NOEL KING, HOST:
Science labs across the country are running low on crucial equipment.
Sally Herships from the Planet Money team asked, why is that?
SALLY HERSHIPS, BYLINE: Monica Tomaszewski is a scientist in a research lab in Pittsburgh. She researches drugs to help rare genetic diseases. And she uses all kind of fancy high-tech equipment, even robots. But right now, one of her biggest stumbling blocks is from a shortage of super basic lab supplies. The shortage is so bad at Monica's lab, they protect what they do have.
MONICA TOMASZEWSKI: We have a co-worker who has what we refer to as the stash, several boxes of different types of things that are underneath a lab bench that you have to actually crawl under to get.
HERSHIPS: Like, down on your hands and knees?
HERSHIPS: Monica's stash is mostly full of those tubes. They're called pipettes. They're basically straws. And you can use them to pull liquid out of one tube and put it into another. They come in different sizes, and you need the right one. Otherwise it might be too skinny.
TOMASZEWSKI: Or they might be too short, which means that we can't reach the bottom of the thing that we're trying to get the liquid out of.
HERSHIPS: And scientists at labs across the country often use hundreds and hundreds a day. If you don't have the right size, it can slow down your work or stop it entirely. At Monica's lab, the problem started last summer, when pipettes became really hard to find. One of her co-workers requested a quote back in January.
TOMASZEWSKI: And they're not supposed to be in our lab until June.
HERSHIPS: But all kinds of plastic lab supplies are short now - gloves, petri dishes, even the robots that use them can be back-ordered for months. Prices are soaring.
So instead of spending your time science-ing (ph), you're spending your time, like, online shopping.
HERSHIPS: Gabe Howell works with a midsize lab supply distributor in San Francisco. He says there are a ton of reasons for the shortage.
GABE HOWELL: Kind of the perfect storm (laughter), if you want to put it that way.
HERSHIPS: He's not speaking metaphorically here - an actual storm, the one that left huge parts of Texas and a bunch of chemical plants there - the kind that make plastic - without power, creating a supply problem. On top of that, there are shipping delays. When ships dock, he says, they often have to quarantine before unloading.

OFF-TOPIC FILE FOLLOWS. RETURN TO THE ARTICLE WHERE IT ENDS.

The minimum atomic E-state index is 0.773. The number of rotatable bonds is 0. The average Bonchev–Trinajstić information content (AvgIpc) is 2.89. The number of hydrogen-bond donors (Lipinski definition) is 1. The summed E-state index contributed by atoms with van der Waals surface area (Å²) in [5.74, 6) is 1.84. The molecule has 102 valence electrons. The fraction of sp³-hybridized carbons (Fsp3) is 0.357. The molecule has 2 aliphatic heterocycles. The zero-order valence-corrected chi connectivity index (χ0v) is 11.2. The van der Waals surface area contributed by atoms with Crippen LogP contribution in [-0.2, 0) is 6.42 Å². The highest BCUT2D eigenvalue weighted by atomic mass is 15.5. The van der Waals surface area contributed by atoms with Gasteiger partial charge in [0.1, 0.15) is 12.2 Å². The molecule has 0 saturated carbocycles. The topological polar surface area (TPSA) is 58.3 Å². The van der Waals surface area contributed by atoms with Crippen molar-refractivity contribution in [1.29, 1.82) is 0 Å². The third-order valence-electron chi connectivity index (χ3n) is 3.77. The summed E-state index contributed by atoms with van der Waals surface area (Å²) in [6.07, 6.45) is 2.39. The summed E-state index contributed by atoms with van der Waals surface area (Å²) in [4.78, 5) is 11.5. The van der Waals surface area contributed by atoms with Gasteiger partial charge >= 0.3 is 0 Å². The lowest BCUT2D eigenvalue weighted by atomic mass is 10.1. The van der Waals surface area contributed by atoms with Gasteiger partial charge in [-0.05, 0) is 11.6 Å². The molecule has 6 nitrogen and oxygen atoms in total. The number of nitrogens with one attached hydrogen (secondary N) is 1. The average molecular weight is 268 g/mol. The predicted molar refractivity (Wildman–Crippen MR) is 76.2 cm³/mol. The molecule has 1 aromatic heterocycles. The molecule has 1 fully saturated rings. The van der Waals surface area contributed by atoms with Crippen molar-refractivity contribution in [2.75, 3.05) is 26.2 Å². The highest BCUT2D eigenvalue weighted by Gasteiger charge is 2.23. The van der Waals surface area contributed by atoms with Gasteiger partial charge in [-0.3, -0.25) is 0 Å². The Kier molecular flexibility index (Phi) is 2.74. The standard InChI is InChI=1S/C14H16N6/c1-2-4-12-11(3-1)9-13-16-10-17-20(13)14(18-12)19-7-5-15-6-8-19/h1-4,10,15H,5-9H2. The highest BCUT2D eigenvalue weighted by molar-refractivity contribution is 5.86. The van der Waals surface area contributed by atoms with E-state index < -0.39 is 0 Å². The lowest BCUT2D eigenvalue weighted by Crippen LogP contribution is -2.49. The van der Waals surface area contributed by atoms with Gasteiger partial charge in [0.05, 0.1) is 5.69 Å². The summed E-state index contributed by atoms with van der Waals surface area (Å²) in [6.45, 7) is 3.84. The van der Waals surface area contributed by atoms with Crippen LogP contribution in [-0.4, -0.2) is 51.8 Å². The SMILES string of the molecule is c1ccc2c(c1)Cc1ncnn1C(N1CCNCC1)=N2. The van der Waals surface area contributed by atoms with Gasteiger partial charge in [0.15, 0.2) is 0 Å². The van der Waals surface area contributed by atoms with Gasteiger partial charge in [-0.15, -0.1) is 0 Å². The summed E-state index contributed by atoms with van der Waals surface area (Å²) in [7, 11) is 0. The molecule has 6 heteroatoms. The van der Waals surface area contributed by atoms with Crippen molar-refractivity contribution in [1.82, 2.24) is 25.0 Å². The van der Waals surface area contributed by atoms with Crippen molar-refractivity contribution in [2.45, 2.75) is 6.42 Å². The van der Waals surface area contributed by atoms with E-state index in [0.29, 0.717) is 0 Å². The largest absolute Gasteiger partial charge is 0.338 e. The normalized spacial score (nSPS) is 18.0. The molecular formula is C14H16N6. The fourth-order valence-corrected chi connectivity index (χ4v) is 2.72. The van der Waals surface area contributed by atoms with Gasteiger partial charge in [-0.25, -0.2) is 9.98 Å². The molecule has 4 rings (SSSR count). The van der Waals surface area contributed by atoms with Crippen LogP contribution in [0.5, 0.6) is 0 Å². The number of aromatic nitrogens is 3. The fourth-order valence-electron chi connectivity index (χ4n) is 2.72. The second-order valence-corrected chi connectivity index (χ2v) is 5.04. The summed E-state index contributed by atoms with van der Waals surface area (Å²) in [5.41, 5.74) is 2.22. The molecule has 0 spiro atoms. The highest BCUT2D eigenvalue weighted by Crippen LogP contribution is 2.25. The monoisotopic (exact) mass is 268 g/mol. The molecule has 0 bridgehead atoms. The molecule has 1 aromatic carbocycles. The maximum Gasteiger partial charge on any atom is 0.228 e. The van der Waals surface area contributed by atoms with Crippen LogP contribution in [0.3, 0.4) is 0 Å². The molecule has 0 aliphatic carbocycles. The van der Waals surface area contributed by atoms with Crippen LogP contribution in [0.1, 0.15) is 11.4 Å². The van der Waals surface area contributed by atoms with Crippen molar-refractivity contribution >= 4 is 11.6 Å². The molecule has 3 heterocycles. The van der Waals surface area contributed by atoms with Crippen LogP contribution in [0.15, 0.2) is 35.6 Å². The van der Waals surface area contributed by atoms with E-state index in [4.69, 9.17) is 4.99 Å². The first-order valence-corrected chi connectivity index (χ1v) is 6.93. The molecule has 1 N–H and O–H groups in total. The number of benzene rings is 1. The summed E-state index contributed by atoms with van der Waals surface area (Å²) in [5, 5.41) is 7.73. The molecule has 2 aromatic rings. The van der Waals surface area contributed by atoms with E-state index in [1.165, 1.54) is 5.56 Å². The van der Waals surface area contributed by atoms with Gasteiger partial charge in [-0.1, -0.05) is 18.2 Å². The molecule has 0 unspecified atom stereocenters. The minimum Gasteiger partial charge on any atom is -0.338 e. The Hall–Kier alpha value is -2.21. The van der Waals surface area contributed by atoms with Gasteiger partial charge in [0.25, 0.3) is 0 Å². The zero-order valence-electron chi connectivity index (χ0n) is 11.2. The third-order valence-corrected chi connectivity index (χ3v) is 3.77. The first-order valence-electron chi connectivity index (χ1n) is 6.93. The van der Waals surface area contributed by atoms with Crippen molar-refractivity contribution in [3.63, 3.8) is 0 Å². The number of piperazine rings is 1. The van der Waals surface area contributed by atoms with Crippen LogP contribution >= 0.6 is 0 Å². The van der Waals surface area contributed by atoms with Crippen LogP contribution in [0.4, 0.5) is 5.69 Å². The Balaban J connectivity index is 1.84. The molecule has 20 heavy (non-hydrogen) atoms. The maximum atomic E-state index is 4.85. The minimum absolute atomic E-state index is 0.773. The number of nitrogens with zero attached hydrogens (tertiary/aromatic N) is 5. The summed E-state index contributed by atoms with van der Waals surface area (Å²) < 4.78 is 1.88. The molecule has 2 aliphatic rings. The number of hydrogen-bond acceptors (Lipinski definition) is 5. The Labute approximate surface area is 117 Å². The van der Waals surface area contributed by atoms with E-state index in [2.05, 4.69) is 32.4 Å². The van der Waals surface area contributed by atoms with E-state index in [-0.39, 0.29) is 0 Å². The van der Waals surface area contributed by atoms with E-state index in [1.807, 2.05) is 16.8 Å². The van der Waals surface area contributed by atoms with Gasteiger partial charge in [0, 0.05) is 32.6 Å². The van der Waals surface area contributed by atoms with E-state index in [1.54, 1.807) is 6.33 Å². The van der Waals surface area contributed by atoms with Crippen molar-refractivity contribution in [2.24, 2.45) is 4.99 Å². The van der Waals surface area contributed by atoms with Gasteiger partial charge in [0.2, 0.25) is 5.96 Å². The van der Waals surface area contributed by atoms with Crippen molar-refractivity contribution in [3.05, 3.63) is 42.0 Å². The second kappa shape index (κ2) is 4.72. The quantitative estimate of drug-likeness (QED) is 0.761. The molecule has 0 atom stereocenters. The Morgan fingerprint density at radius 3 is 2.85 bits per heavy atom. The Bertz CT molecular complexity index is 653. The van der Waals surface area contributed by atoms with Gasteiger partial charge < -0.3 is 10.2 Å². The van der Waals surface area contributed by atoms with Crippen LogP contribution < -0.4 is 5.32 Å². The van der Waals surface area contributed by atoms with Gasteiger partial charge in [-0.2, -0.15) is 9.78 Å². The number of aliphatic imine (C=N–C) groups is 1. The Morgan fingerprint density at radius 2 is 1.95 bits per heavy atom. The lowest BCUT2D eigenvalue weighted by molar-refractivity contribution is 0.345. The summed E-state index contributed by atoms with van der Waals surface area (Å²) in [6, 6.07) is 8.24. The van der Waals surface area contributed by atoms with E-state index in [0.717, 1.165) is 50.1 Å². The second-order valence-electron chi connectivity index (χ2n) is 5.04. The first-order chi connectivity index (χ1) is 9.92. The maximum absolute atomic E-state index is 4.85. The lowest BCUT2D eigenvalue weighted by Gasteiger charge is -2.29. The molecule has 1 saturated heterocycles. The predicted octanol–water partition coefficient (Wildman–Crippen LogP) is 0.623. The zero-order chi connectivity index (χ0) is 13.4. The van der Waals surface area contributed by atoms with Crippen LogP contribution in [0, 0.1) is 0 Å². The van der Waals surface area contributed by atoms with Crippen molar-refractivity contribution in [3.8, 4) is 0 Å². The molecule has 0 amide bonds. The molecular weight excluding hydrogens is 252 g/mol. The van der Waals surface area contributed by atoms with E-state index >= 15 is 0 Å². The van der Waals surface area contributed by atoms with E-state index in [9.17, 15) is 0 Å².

HOWELL: We had a ship that arrived in Long Beach. And it sat in port for, I believe, two weeks just waiting to get unloaded. And there was nothing we could do about it.
HERSHIPS: These quarantines are in place because of the pandemic, which is affecting other parts of the supply chain as well. Corning, which makes tubes and vials and other lab supplies, says one of the biggest slowdowns is the U.S. Defense Production Act, which prioritizes supplies for COVID testing.
HOWELL: Each COVID test uses four pipette tips, on average. And we're doing millions and millions a day.
HERSHIPS: And back in her lab, Monica the scientist says she gets it. She's a virologist by training. She knows how much work and research goes into viruses and how important vaccines are. But the drugs she's working on are for patients with rare diseases. There are no cures yet. And she can see their perspective, too.
TOMASZEWSKI: I am happy that those researchers are able to get everything that they need. But we never shut down either. So we're just working through what's available. And it's important for us to move forward as well.
HERSHIPS: But for now, she'll have to wait.
Sally Herships, NPR News.
(SOUNDBITE OF MOKHOV'S "AUSPICIOUS PATH")
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